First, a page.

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Greta Thunberg, in full Greta Tintin Eleonora Ernman Thunberg, (born January 3, 2003, Stockholm, Sweden), Swedish environmental activist who worked to address the problem of climate change, founding (2018) a movement known as Fridays for Future (also called School Strike for Climate).
Thunberg’s mother was an opera singer, and her father was an actor. Greta was diagnosed with Asperger syndrome, which is now considered an autism spectrum disorder (ASD). It is characterized by abnormalities in social interactions (as in classic autism) but with normal intelligence and language development. People with Asperger syndrome tend to focus deeply on one idea or interest, and Thunberg’s cause became climate change. She first learned about the issue when she was approximately eight years old, and within a few years she changed her own habits, becoming a vegan and refusing to travel by airplane. (Both livestock and airplanes emit a large amount of the gases that contribute to global warming.)
Seeking to make a greater impact, Thunberg attempted to spur lawmakers into addressing climate change. For almost three weeks prior to the Swedish election in September 2018, she missed school to sit outside the country’s parliament with a sign that stated “Skolstrejk f?r Klimatet” (“School Strike for Climate”). Although alone for the first day of the strike, she was joined each subsequent day by more and more people, and her story garnered international attention. After the election Thunberg returned to school but continued to skip classes on Fridays to strike, and these days were called Fridays for Future. Her action inspired hundreds of thousands of students around the world to participate in their own Fridays for Future. Strikes were held in such countries as Belgium, Canada, the United States, the United Kingdom, Finland, Denmark, France, and the Netherlands.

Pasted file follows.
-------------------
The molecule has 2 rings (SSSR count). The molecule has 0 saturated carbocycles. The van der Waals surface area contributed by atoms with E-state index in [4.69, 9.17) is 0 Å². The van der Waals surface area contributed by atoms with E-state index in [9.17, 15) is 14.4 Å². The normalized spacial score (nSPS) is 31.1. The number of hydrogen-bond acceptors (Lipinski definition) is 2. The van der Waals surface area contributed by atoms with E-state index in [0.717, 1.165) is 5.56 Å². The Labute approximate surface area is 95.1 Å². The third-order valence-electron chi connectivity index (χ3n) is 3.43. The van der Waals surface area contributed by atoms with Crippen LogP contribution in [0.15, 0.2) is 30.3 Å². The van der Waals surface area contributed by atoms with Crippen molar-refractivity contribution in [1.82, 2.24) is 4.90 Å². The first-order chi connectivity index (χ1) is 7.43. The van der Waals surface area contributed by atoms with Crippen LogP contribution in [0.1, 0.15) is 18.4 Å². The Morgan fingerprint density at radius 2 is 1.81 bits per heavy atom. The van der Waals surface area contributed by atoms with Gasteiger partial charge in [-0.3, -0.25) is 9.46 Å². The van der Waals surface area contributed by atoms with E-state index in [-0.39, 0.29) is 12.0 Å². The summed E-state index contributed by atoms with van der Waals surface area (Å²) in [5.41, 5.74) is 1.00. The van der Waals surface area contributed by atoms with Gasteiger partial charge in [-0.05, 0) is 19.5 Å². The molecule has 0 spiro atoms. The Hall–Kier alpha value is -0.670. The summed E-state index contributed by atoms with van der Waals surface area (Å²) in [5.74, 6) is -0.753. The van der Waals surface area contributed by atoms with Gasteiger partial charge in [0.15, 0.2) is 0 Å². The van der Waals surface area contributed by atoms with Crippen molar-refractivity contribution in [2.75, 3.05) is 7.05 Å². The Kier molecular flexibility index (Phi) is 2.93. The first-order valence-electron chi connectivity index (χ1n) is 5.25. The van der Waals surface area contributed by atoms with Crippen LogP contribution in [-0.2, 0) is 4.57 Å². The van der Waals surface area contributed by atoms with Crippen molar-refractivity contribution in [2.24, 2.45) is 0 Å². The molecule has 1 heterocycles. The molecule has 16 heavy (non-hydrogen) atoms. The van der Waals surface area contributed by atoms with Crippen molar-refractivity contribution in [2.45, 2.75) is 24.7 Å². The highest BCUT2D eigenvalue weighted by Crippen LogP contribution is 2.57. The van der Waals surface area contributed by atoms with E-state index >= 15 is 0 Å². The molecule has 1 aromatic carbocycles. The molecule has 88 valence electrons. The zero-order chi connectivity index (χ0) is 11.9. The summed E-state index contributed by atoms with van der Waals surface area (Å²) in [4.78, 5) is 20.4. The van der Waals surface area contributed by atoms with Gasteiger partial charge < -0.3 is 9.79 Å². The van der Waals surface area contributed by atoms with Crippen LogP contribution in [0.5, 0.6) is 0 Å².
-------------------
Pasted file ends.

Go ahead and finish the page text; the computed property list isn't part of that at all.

Thunberg received numerous invitations to speak about climate change. She gave speeches at the World Economic Forum in Davos, Switzerland, and at the European Parliament as well as in front of the legislatures of Italy, France, the United Kingdom, and the United States. In September 2019 her appearance at a UN climate event in New York City—which she traveled to on an emissions-free yacht—drew particular attention for her impassioned comments: “You have stolen my dreams and my childhood with your empty words…We are in the beginning of a mass extinction, and all you can talk about is money, and fairy tales of eternal economic growth. How dare you!” That month millions of protesters marched in climate strikes in more than 163 countries. While Thunberg was credited with shifting some people’s views and behaviours regarding climate change—her influence was known as “the Greta effect”—she was not without detractors. Brazilian Pres. Jair Bolsonaro notably called her a “brat” in 2019.
In addition to her environmental work, Thunberg was credited with raising awareness about Asperger and inspiring those who had the disorder. While acknowledging that Asperger had hampered her in some ways, she also noted its advantages, at one point tweeting: “I have Aspergers and that means I’m sometimes a bit different from the norm. And—given the right circumstances—being different is a superpower.” No One Is Too Small to Make a Difference (2019) is a collection of her speeches.
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